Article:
Since relating these shallow reflections has become a far cheaper form of personal psychotherapy, here comes another bombshell at the expense of you, the unfortunate reader:
I'm into this royal wedding thing.
In fact, I love all of it; I'm wacky for the Windsors of Wales, dizzy over Queen Lizzy.
I blame my mom. She started me at an early age, watching PBS dramatic miniseries, such as The Six Wives of Henry VIII and Elizabeth R. Mom would recline in her Naugahyde easy chair while I stretched out on the avocado shag, the Motorola casting harmful RGB rays onto my nine-year-old, pre-pustuled face.
Together we viewed every show as Mom provided a running back story to all the Tudor tomfoolery—the intrigue, the poor personal hygiene, the divorce/beheadings and the reckless inbreeding which consolidated power into one family-ish throughout Europe.
It all came flooding back this week, as another generation of Brit royals, albeit far better looking than previous generations, prepared to litter London's streets with more horse cookies than we've seen since June of 1981. So much glitz, so much ceremony, these nuptials leave any other weddings about which I've expounded in the horse dust.
But when the rubber hits the road, how different is the story of William and Kate from any other couple who've fallen in love and decided to seal their collective futures in front of an adoring public?
Okay, it's a lot different, but play along.
May is the month when my wife and I will celebrate our twenty-second wedding anniversary. That day was fantastic, as I'm sure the young royal couple's was.
See? some common ground.
I've decided to investigate whether any further common ingredients existed between this week's supersized Royale with Cheese and the Happy Meal which took place in Enumclaw, Washington on May 27, 1989. You may be surprised:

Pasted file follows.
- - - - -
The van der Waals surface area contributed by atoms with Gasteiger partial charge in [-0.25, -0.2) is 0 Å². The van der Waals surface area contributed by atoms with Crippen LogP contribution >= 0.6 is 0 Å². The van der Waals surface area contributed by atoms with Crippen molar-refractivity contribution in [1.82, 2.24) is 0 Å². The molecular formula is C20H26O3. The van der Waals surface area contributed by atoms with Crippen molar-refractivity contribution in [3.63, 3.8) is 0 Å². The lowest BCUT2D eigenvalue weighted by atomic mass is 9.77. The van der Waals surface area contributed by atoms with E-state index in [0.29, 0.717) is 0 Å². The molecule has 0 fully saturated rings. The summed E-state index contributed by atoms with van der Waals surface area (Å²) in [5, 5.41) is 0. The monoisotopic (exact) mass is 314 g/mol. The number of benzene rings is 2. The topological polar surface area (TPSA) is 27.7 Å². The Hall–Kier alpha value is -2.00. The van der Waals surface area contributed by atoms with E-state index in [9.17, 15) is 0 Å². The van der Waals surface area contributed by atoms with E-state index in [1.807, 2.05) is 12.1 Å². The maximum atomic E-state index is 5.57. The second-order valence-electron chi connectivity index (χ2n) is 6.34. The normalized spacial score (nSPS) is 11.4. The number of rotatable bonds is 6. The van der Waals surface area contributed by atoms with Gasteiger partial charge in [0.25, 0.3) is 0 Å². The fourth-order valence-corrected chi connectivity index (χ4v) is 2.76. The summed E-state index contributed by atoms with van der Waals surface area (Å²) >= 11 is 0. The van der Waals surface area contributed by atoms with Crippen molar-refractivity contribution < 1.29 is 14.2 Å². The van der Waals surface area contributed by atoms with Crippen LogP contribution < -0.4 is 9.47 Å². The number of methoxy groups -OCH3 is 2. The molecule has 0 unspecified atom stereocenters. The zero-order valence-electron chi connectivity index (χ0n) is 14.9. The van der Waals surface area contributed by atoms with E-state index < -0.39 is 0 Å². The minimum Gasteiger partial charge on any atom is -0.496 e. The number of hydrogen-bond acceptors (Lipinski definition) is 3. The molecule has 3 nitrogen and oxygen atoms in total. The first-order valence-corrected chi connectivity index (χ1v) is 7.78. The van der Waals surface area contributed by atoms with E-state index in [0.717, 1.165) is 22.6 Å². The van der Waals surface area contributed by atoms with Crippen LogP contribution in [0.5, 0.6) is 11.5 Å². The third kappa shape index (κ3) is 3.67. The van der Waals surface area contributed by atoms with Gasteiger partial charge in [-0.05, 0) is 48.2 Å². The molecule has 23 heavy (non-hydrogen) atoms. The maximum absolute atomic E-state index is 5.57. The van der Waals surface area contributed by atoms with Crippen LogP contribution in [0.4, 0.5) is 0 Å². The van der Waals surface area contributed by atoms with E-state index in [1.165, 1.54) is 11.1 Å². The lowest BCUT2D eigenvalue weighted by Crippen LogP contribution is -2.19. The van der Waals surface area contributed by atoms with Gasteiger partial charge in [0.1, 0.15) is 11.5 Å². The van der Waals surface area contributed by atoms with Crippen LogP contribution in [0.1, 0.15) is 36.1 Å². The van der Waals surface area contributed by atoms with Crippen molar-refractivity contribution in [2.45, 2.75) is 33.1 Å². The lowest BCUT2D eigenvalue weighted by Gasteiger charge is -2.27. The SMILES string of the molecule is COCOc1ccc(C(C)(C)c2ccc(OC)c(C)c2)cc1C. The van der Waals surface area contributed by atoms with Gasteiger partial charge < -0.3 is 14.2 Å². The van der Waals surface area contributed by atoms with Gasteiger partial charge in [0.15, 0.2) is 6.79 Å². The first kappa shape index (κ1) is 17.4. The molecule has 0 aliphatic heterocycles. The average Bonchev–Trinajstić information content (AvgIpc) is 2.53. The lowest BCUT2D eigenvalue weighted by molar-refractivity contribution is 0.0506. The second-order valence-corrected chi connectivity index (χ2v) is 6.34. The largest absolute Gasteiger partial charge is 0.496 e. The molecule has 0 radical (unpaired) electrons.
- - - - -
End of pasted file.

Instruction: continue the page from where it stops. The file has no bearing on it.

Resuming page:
Both brides were striking brunettes. One is now a permanent royal. The other had a royal permanent.
Each event had guests in attendance from Kent.
The grooms each enlisted their brothers' services as best men. And although I don't possess first-hand knowledge, I've heard Harry had just as much trouble finding a donkey for the bachelor party as my brother did.
William has been a prince since birth, but I've held the title of Auburn High School Grub Tolo Prince since spring of 1979. You realize that title is forever, right?
Naturally, in addition to my wedding's decided advantage in average family tooth count, many differences are also apparent:
1,600 invitees attended William and Kate's ceremony. Seventy-five showed up for ours. You know what, though? We totally could have found 1,600 people to come to our wedding, if we used that Kevin Bacon method. Plus, Costco wasn't around yet, and we weren't able to find a place to sell us that many Hot Pockets for the reception.
The royal wedding reception probably didn't have a deceptively pie-sized slab of brie, which sickened a few after confusing it for cheesecake.
Since the distance from the wedding at Westminster Abbey to the reception at Buckingham Palace is far less than twenty miles, the Prince and Princess likely didn't ask their carriage driver to pull into a Circle K for a cheap bottle of champagne for the ride.
The security bill for the British government was twenty million dollars. We had no security, unless you counted a friend of mine who lettered twice in wrestling.
I really hope these two can withstand the onslaught that lies before them. They seem like nice kids, and, considering the checkered past of royal relationships, they've got their work cut out for them.
Especially Sunday dinner at Grandma's house.